October 17, 2019

Doctor, please treat me like a dog

They'd only just arrived from London a few days earlier — my daughter, Alison, and Sophia, her emotional support pet. Named in honor of Alison's deceased best friend, Sophia is an adorable Maltese, almost three. But everyone still refers to her as “the puppy” because that's how she looks and, well, behaves.

We were taking Sophia to the vet for her first American check-up in two years. (The last time was when she'd been cleared for travel abroad.) And although our vet's offices had moved across the road to a larger and more modern location, everything else remained thankfully unchanged.

DPC Veterinary Clinic of Davie, Florida, has been our veterinarian of choice for over a decade — ever since Alison befriended the owner's daughter in her sixth grade Montessori class. She'd riddled the girl with so many cat-care questions at the time that I finally succumbed to her pleas and, on the day after Thanksgiving, we adopted a kitty from the Humane Society.

Having her friend's home phone number on a class list ended up saving Greywinkle's life a few weeks later. When the obviously sick and congested young kitten refused to eat, I called her friend's mom, the vet, late on a Saturday night for advice. (“Tempt her with really stinky, cheap canned cat food,” she'd said.) This was followed by a couple of months' dosing of immune-system-building medicine that left the cat so hardy, she hasn't been sick a day since. At age 12, our senior feline remains the healthiest member of the family.

So now we were returning to DPC with Alison's beloved dog. As is the case with many a South Florida business, employees come and go. Nonetheless, just like in the old days, I was able to secure a Next-Day-Appointment with ease. And everyone I dealt with — from receptionist to nail clipper — was as personable and competent as ever.

We ended up seeing their newest vet on staff — a gem of a professional I'd like to clone for every doctors' office everywhere. She entered with a bright smile, confidently introducing herself to us and the dog. Then she gently cradled Sophia and rubbed her tummy, all the while murmuring assurances in a soothing voice. She didn't rush her patient, but made sure she was comfortable and calm before even attempting to take her temperature. She went on to explain, in detail, each check-up procedure that was about to occur.

Perhaps the words themselves were for our benefit, but her tone and demeanor were just right for our pet. While checking her heart rate and throughout the exam, she never once surprised the animal with an unexpected poke or action. Everything she did was calmly introduced beforehand, then administered with soothing tones as quickly and painlessly as possible.

Would that my dermatologist had been half as considerate before blasting my face with liquid nitrogen to freeze off a suspicious mole. Like the victim of an unprovoked and unexpected attack, I yelped in pain and nearly jumped off the exam table. Her careless approach in treating a trusting, vulnerable patient caused needless anxiety and hurt.

I am still receiving bills for a cryospray procedure that no one had bothered to explain to me beforehand or to ask for my consent. Why spend a few extra minutes to educate and reassure the patient before you when assembly-line-like numbers await your presence behind doors number 1, 2 and 3? All I can do in protest is refuse to pay.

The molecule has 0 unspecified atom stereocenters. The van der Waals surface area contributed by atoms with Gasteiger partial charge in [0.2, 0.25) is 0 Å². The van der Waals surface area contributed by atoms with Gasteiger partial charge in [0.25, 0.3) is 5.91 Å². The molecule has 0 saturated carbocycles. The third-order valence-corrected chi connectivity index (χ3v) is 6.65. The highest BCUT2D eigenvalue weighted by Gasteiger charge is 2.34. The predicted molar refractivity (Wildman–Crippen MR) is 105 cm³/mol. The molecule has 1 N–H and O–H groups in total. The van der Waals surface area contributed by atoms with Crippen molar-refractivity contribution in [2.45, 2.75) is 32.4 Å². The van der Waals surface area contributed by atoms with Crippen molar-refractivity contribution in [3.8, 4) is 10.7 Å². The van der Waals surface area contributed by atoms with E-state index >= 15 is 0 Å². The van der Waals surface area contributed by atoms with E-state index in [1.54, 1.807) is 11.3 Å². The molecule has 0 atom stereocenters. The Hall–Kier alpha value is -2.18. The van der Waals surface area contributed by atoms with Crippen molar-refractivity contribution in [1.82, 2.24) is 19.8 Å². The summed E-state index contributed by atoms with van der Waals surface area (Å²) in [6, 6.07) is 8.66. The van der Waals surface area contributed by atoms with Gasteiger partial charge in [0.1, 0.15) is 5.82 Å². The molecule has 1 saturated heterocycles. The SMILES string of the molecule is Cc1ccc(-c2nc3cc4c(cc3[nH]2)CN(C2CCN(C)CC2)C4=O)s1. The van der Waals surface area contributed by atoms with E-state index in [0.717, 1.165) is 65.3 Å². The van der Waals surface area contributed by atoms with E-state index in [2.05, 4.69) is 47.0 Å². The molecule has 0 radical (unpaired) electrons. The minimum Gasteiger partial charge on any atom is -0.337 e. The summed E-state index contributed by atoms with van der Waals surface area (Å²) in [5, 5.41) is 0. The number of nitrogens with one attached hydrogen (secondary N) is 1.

But my dispute with my dermatologist is nothing compared to my daughter's horrendous experience at the hands of medical professionals a week after her arrival. Her nightmare began when, at the advice of a new therapist, we went seeking controlled-substance prescription refills at a psychiatric emergency room.

Obamacare may have granted access to doctors for a lot more people, but no one seems to have considered what happens when thousands of new patients suddenly descend upon a limited number of local providers. Who will complain about being treated “like a number” when it's like winning the lottery when you're finally allowed onto the factory floor?

My 24-year-old daughter is intelligent, talented, attractive, but also excessively sensitive and affected by the lives of those she cares deeply about. She's experienced an inordinate amount of trauma over the past few years and suffers from depression, anxiety disorder and PTSD, among other mental health conditions.

While continuing her studies at university in London Alison fell ill and, only after months of pain, was correctly diagnosed, and treated, for a kidney infection. Much weakened and barely tipping the scale at 70 pounds, we all decided it would be best if she came home to recuperate as soon as possible. The pup was shipped off first and, a few days later, Alison followed, carrying UK pharmaceutical prescriptions that would only last two weeks.

We suddenly needed to find a local psychiatrist who could continue with her treatment and, most importantly, avert the pain and danger of abrupt withdrawal. I began the search by calling everyone on my health care plan (I was happy to pay full price till she'd be added the following month), but to no avail. Even my husband's psychiatrist of several years wasn't taking on new patients, not even family members.

Next I tried every listed psychiatric office within driving distance. I was willing to pay out-of-pocket — $200, $400 (and that outrageous latter amount was what many were asking) — but even the few practices that were still accepting new patients were booked months in advance. In short, I couldn't find a psychiatrist for love or money. So after fruitless inquiries and with time running out, we set off to what I felt was our only remaining option: the therapist-advocated University Hospital emergency room where I hoped to procure the necessary medication and, finally, gain access to a “Pdoc” as well.